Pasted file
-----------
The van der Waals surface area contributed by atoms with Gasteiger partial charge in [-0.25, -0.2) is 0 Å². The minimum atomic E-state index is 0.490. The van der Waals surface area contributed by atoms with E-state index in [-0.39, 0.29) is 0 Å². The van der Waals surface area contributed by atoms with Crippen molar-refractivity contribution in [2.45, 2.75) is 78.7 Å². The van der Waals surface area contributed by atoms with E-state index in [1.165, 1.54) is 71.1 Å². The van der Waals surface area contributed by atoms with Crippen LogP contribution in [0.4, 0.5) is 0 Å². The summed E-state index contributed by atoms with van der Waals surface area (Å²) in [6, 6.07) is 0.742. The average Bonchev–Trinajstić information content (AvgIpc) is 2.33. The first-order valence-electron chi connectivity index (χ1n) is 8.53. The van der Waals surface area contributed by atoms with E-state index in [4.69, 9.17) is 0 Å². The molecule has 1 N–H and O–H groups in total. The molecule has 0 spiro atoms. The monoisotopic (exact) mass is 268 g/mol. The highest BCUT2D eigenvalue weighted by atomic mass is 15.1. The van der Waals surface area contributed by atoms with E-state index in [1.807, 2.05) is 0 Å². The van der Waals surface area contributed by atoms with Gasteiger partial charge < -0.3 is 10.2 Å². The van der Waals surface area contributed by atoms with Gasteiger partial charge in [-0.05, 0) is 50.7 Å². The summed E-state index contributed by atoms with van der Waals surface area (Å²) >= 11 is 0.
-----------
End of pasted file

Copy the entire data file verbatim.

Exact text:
The van der Waals surface area contributed by atoms with Gasteiger partial charge in [-0.25, -0.2) is 0 Å². The minimum atomic E-state index is 0.490. The van der Waals surface area contributed by atoms with E-state index in [-0.39, 0.29) is 0 Å². The van der Waals surface area contributed by atoms with Crippen molar-refractivity contribution in [2.45, 2.75) is 78.7 Å². The van der Waals surface area contributed by atoms with E-state index in [1.165, 1.54) is 71.1 Å². The van der Waals surface area contributed by atoms with Crippen LogP contribution in [0.4, 0.5) is 0 Å². The summed E-state index contributed by atoms with van der Waals surface area (Å²) in [6, 6.07) is 0.742. The average Bonchev–Trinajstić information content (AvgIpc) is 2.33. The first-order valence-electron chi connectivity index (χ1n) is 8.53. The van der Waals surface area contributed by atoms with E-state index in [4.69, 9.17) is 0 Å². The molecule has 1 N–H and O–H groups in total. The molecule has 0 spiro atoms. The monoisotopic (exact) mass is 268 g/mol. The highest BCUT2D eigenvalue weighted by atomic mass is 15.1. The van der Waals surface area contributed by atoms with E-state index in [1.807, 2.05) is 0 Å². The van der Waals surface area contributed by atoms with Gasteiger partial charge < -0.3 is 10.2 Å². The van der Waals surface area contributed by atoms with Gasteiger partial charge in [-0.05, 0) is 50.7 Å². The summed E-state index contributed by atoms with van der Waals surface area (Å²) >= 11 is 0.